Fortunately in the mortgage market, two federal buyers and traders of mortgages are preeminent: the Federal National Mortgage Association (Fannie Mae), and the Federal Home Loan Mortgage Corporation (Freddie Mac).  Since they process a majority of American home loans, the government picked these two entities to be “point men” in the initiative to stop foreclosure, lowering mortgage payments if necessary to keep homeowners in their homes. Since “Fannie and Freddie” have become involved, loan modifications are happening on their loans, even though the pace is slow.

Mortgage Modifications Are Good For Everyone

A few years ago, I decided to put my thoughts in writing regarding “the mortgage mess”.  It seemed to me then, as it does now, that the solution was simple: make mortgage payments affordable so that fewer homes are foreclosed.  So I started to write an article which was on point, showing how a matrix/chart/interest table could explain in financial terms what was required.  That article I have included here, and I suggest you read it for background on the issue of mortgage modification.  See The Mortgage Crisis

The question I pose in that article is quite simple:  why are we forcing foreclosure to be the “one size fits all” solution, when both parties essentially want the same thing? Homeowners want to stay in their home, and lenders want to keep being paid?  What are the creative ways we can use to slow down the foreclosure crisis?  Is there a way to stop the loss of neighborhoods, investments and homes?

Why should lenders go to the trouble of modifying mortgages?  What’s in it for them? Why bother?  The answer is quite simple: lenders modify mortgages to make money, and to avoid losses that are certain in foreclosure.  Yes, that’s right…to make money.  Studies by lenders, the American Bankers Association, and mortgage servicers show that foreclosure is no way to a quick profit. It is actually a dead loss, with the lender losing 50% or more of the loan value, as a result of deteriorating real estate, legal and realtor fees, and loss of mortgage payments.  All commentators agree: foreclosing on homes will not make a profit.

Many lenders blame the current mortgage crisis on foolish consumers borrowing too much money.  They are quick to forget the lender’s role, and the huge sums made in the structuring of loans for 125% of equity, thousands of dollars in hidden charges, floating rates of interest, misrepresented payment structures, false appraisals, prepayment penalties, and making loans beyond the ability of the consumer to pay with no proof of income.  Much lending activity has been subject to investigations by state and federal authorities and condemned as less than honest.  Truly, the mortgage community has talked consumers into many a foolish loan for excessive short term profit on their end.  As a primal cause of the current mortgage crisis, the lending community can see that their mistakes have created a bad result.  Of course, the consumer is also to blame, but which came first, the chicken or the egg?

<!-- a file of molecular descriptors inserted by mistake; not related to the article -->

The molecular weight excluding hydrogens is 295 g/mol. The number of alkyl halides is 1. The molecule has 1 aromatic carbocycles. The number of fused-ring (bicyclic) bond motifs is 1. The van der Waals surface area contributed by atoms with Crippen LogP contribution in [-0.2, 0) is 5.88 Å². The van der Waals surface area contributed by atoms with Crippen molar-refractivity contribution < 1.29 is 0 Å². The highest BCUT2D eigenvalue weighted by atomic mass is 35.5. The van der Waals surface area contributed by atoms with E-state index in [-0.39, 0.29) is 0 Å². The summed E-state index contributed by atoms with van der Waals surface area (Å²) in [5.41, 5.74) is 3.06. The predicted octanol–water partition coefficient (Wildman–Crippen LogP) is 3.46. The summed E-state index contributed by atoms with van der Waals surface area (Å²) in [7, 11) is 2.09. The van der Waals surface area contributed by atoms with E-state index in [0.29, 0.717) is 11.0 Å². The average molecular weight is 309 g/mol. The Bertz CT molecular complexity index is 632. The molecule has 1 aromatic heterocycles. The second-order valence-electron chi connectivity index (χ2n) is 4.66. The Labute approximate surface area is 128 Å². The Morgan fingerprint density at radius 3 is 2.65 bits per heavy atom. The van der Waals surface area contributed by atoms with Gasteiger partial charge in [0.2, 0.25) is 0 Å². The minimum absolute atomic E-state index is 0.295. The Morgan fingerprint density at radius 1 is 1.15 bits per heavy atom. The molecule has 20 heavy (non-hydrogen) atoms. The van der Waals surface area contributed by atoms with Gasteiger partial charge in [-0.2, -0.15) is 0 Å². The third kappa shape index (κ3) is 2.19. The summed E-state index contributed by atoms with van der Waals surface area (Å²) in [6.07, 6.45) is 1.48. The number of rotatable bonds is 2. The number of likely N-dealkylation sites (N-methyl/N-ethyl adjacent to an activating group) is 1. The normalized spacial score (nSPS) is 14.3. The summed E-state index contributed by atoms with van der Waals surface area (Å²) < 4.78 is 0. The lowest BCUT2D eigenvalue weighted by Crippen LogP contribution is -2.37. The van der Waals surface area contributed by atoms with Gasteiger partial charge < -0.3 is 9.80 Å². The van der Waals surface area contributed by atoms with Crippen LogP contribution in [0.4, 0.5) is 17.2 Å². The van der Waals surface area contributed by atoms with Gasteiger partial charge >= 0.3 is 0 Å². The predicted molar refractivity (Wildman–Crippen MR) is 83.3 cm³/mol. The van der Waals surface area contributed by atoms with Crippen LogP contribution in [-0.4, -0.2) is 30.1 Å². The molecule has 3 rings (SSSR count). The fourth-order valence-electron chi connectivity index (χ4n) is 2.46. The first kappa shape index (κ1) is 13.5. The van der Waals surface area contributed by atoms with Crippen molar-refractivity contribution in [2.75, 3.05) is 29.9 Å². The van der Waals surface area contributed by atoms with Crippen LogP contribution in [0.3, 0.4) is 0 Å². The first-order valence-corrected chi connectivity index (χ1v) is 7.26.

Lenders and bankers can be a cynical lot, with little willingness to take blame for their own mistakes, and little trust that the homeowner will pay.  Many are like adolescent “sore losers”, disheartened and threatening to “take my ball and go home”.  The assumption was that they should have been able to profit handsomely from bad loans to more consumers, with no downside risk.  But it didn’t work out that way, and now bad loans must be adjusted to more reasonable terms in the present circumstances.  The times have changed, and they call for a change in approach.

Both parties are to blame, and both must “give a little to get a little”.  Even while acknowledging that some real estate deals will never work out, lenders and borrowers all profit when a homeowner pays consistently and foreclosure is avoided.

Of course, workouts don’t work in every situation.  Some homeowners just can’t stay caught up with mortgage payments.  But when loans are adjusted to levels where they can and do perform, everybody wins.  Adjusting mortgages is good for the lender, the investor, the servicer, the homeowner, neighbors, businesses nearby, and the town where the neighborhood is situated.  When homeowners do not pay mortgage payments steadily, everyone loses.  And most importantly, the economic picture becomes bleak: depression sets in. When that happens, it’s bad for the entire country.

The economy runs on consumption, and consumer spending is 70% of that consumption.  If the consumer is evicted from his home, he spends less, works less, and gets disoriented and detached from community and friends.  His job performance may suffer, as he works through his personal crisis.

Do we want to save the economy? Then save the consumer’s peace of mind, and his home.